Hello All,
I have a C program where I have created a UDP socket and bound to a particular ip address and a port number. As the program proceeds, msgs will be sent to different clients using the same socket, using the same port, but each has a different ip address. Is it possible to just overload the remoteServAddr1.sin_addr.s_addr with the desired ipaddress each time? Or is it important to bind the socket every time the ipaddress changes? If I call bind more than once, it gives me an error because the port is already in use.

struct hostent *h;
	sd = socket(AF_INET,SOCK_DGRAM,0);
      			printf(" cannot open socket \n");

   		h = gethostbyname(address[0]); /*the first ip address*/
      			printf("unknown host '%s' \n",  address[0]);

  		h->h_name,inet_ntoa(*(struct in_addr *)h->h_addr_list[0]));

   		remoteServAddr.sin_family = h->h_addrtype;
   		memcpy((char *) &remoteServAddr.sin_addr.s_addr, h->h_addr_list[0], h->h_length);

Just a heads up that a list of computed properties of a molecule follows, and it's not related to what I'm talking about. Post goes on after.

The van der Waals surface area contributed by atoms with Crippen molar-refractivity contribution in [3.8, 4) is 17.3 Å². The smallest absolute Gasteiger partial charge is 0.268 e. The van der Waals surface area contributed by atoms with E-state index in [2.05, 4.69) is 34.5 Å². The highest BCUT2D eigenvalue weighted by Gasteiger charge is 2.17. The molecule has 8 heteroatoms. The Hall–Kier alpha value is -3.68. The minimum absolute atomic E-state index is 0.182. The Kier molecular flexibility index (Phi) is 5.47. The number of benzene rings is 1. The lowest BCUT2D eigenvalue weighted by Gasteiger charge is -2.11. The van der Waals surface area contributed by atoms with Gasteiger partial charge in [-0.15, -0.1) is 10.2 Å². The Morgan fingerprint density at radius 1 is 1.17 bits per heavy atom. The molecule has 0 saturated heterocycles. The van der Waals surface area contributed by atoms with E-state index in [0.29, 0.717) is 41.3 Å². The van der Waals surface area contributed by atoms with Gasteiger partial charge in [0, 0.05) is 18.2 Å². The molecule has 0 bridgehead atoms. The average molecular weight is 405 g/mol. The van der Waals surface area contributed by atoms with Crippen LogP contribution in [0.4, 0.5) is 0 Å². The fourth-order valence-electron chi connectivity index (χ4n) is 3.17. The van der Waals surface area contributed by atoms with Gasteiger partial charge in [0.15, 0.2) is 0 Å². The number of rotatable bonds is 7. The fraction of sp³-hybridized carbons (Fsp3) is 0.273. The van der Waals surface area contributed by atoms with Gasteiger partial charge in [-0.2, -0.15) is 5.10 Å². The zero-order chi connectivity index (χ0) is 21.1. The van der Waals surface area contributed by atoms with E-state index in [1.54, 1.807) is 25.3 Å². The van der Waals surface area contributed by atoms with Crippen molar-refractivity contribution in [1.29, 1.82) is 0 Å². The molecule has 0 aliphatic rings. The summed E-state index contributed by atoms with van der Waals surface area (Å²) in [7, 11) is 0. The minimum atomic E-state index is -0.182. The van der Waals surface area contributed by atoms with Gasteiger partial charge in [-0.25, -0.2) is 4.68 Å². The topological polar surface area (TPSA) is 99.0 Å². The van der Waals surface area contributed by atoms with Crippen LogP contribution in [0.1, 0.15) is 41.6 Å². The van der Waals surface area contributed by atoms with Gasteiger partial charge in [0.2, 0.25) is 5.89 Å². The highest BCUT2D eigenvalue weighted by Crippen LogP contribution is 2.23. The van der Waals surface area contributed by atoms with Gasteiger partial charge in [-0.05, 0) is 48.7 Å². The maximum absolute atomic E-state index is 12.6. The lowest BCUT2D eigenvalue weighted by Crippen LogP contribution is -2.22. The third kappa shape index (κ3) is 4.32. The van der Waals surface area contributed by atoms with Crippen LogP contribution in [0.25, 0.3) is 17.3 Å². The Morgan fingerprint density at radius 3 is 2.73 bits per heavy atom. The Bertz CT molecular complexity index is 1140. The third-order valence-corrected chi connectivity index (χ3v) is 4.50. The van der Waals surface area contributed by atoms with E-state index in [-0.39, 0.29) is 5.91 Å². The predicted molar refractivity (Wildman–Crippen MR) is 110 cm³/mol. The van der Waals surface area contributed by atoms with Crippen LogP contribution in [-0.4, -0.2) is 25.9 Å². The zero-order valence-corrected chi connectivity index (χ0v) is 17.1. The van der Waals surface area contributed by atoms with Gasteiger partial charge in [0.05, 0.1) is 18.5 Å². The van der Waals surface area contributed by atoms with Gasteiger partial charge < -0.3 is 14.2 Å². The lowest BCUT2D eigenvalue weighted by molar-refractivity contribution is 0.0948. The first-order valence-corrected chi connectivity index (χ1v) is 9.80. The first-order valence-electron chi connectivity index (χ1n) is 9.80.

remoteServAddr.sin_port = htons(REMOTE_SERVER_PORT);

   		/* bind any port */
   		cliAddr.sin_family = AF_INET;
   		cliAddr.sin_addr.s_addr = htonl(INADDR_ANY);
   		cliAddr.sin_port = htons(REMOTE_SERVER_PORT);
   		rc = bind(sd, (struct sockaddr *) &cliAddr, sizeof(cliAddr));

     			printf("cannot bind port\n");

I want to change the ipaddress which will be stored as address[1]..So rather than address[0] in the above code, I want address[1]( socket,port being the same)..

Something like this

memcpy((char *) &remoteServAddr.sin_addr.s_addr, address[1], h1->h_length);
accept(sd, (struct sockaddr *)(&remoteServAddr), &cliLen);
printf("sending %s to %s on UDP port %u \n",connection,inet_ntoa(remoteServAddr.sin_addr), ntohs(remoteServAddr1.sin_port));
   rc = sendto(sd,connection,MAX_MSG, 0,(struct sockaddr *) &remoteServAddr, sizeof(remoteServAddr));

Is it possible at all??Any help would be appreciated..Right now its giving segmentation fault...

Votes + Comments
20+ posts, and no code tags - when ya gonna learn???
9 Years
Discussion Span
Last Post by anitha joe

maybe i'm missing something, but UDP doesn't care what IP address is in the pseudo-header. it's a multicast protocol. anyone on the network can see and process the datagrams if they desire to do so.

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